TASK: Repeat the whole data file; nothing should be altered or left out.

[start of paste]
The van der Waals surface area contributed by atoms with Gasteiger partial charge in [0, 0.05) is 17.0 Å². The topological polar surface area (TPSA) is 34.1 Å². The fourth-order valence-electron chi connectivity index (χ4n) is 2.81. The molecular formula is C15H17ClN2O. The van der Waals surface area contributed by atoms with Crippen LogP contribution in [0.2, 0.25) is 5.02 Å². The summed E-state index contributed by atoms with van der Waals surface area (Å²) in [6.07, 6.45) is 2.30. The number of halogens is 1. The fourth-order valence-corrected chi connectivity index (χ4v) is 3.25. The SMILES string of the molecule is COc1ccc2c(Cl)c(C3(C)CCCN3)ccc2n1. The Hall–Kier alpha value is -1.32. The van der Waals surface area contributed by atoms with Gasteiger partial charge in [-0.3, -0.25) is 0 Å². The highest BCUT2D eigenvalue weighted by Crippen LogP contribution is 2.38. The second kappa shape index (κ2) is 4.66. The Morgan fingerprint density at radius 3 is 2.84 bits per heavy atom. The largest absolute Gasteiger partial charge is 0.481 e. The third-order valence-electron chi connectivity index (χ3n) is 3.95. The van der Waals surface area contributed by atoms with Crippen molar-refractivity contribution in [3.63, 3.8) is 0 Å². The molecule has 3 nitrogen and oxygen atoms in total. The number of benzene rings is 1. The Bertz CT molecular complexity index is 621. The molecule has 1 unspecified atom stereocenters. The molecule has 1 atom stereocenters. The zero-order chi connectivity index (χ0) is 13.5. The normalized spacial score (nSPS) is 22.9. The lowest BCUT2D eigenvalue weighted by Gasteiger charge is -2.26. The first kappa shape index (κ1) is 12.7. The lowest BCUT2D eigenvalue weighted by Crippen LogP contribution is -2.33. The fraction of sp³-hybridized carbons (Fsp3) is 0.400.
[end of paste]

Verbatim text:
The van der Waals surface area contributed by atoms with Gasteiger partial charge in [0, 0.05) is 17.0 Å². The topological polar surface area (TPSA) is 34.1 Å². The fourth-order valence-electron chi connectivity index (χ4n) is 2.81. The molecular formula is C15H17ClN2O. The van der Waals surface area contributed by atoms with Crippen LogP contribution in [0.2, 0.25) is 5.02 Å². The summed E-state index contributed by atoms with van der Waals surface area (Å²) in [6.07, 6.45) is 2.30. The number of halogens is 1. The fourth-order valence-corrected chi connectivity index (χ4v) is 3.25. The SMILES string of the molecule is COc1ccc2c(Cl)c(C3(C)CCCN3)ccc2n1. The Hall–Kier alpha value is -1.32. The van der Waals surface area contributed by atoms with Gasteiger partial charge in [-0.3, -0.25) is 0 Å². The highest BCUT2D eigenvalue weighted by Crippen LogP contribution is 2.38. The second kappa shape index (κ2) is 4.66. The Morgan fingerprint density at radius 3 is 2.84 bits per heavy atom. The largest absolute Gasteiger partial charge is 0.481 e. The third-order valence-electron chi connectivity index (χ3n) is 3.95. The van der Waals surface area contributed by atoms with Crippen molar-refractivity contribution in [3.63, 3.8) is 0 Å². The molecule has 3 nitrogen and oxygen atoms in total. The number of benzene rings is 1. The Bertz CT molecular complexity index is 621. The molecule has 1 unspecified atom stereocenters. The molecule has 1 atom stereocenters. The zero-order chi connectivity index (χ0) is 13.5. The normalized spacial score (nSPS) is 22.9. The lowest BCUT2D eigenvalue weighted by Gasteiger charge is -2.26. The first kappa shape index (κ1) is 12.7. The lowest BCUT2D eigenvalue weighted by Crippen LogP contribution is -2.33. The fraction of sp³-hybridized carbons (Fsp3) is 0.400.